1. What commonalities do you recognize between the attack you researched and that of your classmate?
  2. Attacks are seldom entirely unique in their design and execution. What lessons can be learned from analyzing the similarities between your attack and your classmate’s?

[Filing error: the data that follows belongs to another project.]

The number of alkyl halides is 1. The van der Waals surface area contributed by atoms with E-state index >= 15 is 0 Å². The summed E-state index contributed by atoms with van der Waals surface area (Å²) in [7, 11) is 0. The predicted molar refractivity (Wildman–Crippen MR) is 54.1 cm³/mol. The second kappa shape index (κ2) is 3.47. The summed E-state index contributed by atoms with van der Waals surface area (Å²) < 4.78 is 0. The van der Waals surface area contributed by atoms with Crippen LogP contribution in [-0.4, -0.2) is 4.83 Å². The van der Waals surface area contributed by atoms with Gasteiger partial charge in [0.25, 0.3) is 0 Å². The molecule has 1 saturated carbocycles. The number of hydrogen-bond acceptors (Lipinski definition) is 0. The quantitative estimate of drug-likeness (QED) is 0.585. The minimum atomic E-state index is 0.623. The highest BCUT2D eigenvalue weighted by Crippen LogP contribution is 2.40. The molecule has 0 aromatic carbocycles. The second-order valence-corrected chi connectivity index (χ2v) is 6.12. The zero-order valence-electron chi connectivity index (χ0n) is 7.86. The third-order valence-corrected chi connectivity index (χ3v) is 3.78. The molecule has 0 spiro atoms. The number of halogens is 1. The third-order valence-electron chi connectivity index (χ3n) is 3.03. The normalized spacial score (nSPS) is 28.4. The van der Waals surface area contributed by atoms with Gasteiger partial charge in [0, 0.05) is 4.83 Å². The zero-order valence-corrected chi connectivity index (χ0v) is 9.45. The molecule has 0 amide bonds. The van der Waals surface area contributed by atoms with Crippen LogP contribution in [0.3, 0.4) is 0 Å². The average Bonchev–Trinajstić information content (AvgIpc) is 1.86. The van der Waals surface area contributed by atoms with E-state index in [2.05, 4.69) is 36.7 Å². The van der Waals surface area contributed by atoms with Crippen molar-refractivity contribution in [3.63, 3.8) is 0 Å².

The type would have been a domain hijacking attack. The owners of a TLD did not notice that a name server that they own was expiring and was about to enter Deletion status. When in Deletion status, one could listen in on encrypted traffic and redirect from websites registered to this domain to other, probably harmful websites. The ccTLD belonged to the Democratic Republic of Congo, but it couldve been any TLD since one needs to keep track of when name servers expire to not let it lapse. A security researcher and Co-found of security company, Detectify was doing a checkup of nameservers of ccTLDs when he found that .cd was about to expire and renewed it just in time before anyone else got a chance to exploit it. The effects of would-be attack would be detrimental to citizens and government officials of that country, as akin to a virus, it affects those who unknowingly try to access the site. A formerly trusted website will have its trust eroded, benefiting cyber criminals with personal information and financial gains, dispersion of fake news to a mass audience. These implications would have long-lasting effects and can last for decades, if not longer. A cyber criminal may not return the domain to its rightful owner unless somehow law enforcement could make them. A DNS-related attack such as hijacking could be chosen if the vulnerability was there and a simple attack is needed such as domain expiration and renewal. The would-be victim could have avoided this by keeping track of expiration dates and renewal them on time, having a few people to rely on for this sort of thing because it looks like no one in charge of the nameserver knew this was going to happen.

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